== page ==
GRANADA – During the Spanish presidency of the European Union, the European migration and asylum agreement is at the top of the agenda. The President of the Spanish Government, Pedro Sánchez, emphasised this during the presentation of the presidency.
His goal is to conclude this agreement. On Friday, October 6, the European heads of state will meet in the Congress Building in Granada. The migration and asylum agreement represents a major challenge and is of great importance for Spain. The country, together with Malta, Cyprus, Italy and Greece, all on the Mediterranean Sea, is under the most migratory pressure from Africa.
After the latest meeting of EU interior ministers in Brussels, the Spanish minister, Fernando Grande-Marlaska, expressed confidence that the EU will reach the final agreement before the EU summit in Granada later this week. An agreement is important given the significant migration from North Africa this year. More than 133,000 people arrived at Italian ports. That is twice as much as last year and three times as much as in 2020.
“There is an increase in the number of refugees. A general increase,” says researcher Raquel García of the Real Instituto Elcano. “And the EU agreements with third countries have not solved the problem as the numbers continue to rise,” she adds.
What exactly is the migration agreement?
The Migration and Asylum Agreement is a set of rules and policies aimed at regulating the entry of people from third countries into the EU, with the aim of creating a “fairer, more efficient and more sustainable” process for the European Union, as stated by the European Commission explains on its website.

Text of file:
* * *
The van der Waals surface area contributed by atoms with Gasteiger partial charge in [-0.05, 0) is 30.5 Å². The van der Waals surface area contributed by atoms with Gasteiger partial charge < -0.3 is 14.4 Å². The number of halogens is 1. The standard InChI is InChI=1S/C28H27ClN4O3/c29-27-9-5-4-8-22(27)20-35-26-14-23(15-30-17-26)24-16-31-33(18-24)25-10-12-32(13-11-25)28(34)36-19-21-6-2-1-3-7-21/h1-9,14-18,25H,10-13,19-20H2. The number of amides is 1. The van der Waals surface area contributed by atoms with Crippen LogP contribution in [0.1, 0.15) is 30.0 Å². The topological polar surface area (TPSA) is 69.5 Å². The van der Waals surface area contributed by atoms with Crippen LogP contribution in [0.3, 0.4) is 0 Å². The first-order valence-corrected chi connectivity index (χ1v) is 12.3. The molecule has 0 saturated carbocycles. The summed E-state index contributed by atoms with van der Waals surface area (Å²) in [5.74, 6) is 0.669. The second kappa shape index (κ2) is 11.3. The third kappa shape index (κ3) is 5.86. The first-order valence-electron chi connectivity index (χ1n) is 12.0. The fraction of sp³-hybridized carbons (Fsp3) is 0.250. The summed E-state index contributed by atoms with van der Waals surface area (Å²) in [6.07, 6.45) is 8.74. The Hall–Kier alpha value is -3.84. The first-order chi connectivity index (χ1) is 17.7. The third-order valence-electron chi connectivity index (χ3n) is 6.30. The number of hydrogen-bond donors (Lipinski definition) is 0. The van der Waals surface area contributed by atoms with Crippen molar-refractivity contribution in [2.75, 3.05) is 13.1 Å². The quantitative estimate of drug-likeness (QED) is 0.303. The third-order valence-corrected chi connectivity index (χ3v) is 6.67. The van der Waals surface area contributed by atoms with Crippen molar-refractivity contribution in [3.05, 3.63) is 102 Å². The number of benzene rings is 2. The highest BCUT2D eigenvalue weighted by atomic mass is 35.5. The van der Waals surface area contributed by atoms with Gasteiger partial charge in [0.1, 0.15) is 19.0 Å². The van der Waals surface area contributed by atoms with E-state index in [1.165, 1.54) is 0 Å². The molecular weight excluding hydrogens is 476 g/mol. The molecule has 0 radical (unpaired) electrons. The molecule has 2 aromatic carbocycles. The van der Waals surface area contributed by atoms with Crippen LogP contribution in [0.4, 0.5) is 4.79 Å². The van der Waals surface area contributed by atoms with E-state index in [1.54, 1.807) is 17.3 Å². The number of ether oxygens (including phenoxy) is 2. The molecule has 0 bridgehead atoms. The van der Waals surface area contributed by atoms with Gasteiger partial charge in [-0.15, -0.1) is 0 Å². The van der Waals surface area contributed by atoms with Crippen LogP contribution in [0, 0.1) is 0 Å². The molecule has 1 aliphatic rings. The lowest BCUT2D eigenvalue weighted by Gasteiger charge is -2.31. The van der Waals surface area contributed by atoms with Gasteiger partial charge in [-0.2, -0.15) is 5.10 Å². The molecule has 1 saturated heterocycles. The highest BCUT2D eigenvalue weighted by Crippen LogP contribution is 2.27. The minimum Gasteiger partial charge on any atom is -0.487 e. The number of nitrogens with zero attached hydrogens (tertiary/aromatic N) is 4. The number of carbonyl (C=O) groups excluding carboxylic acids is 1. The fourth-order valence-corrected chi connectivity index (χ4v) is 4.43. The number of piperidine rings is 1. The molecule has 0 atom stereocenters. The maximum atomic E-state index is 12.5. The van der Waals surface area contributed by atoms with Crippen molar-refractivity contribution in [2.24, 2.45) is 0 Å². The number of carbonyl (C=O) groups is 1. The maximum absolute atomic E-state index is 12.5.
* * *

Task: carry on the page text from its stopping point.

This agreement was proposed by the European Commission in September 2020, and since then the EU Member States have worked together to reach an agreement that is accepted by all Member States. “It is a file that is lagging behind, because the European Migration and Asylum Policy is not just a legislative project, but a collection of countless proposals,” explains Raquel García.
In June this year, the European Council took an important step when EU Home Affairs Ministers agreed on two new regulations to improve the relocation of refugees and the processing of asylum applications.
One of the key points to reach this agreement for a common management of migration and asylum policy in the EU is the possibility of paying around €20,000 instead of taking in a refugee.
Why has there not been an agreement yet?
EU countries have been trying for more than three years to reach an agreement on migration policy reform, with the aim of all EU countries sharing responsibility for receiving migrants or at least covering the costs of reception.
Despite major progress in June, following the conclusion of two key parts of the agreement – the regulation on asylum procedures and the one on migration management – the crisis management regulation still needs to be agreed to apply in situations of mass influx of migrants.
“Significant progress has been made in the European Council to specify two concrete legal reforms to the current Dublin agreements, which mainly concern asylum seekers from outside,” said Manuel López Linares, professor of International Relations at the University of Pontificia Comillas. “The European Parliament aims to adopt this third regulation, which also specifies the measures in case of an unexpected crisis,” he added.
According to López Linares, this third regulation that will regulate situations of crisis is “more difficult”. “This is because it is necessary to agree on the treatment of people in emergency situations who are at the limit of their human rights,” he emphasises.
Which countries are difficult?
Within the EU, Poland and Hungary have traditionally been reluctant to accept quotas for migrants arriving in these migration flows.
Polish Prime Minister Mateusz Morawiecki recently announced that his country would block Brussels’ decision on forced relocation of immigrants or demand €20,000 per refugee from countries that refuse to take them.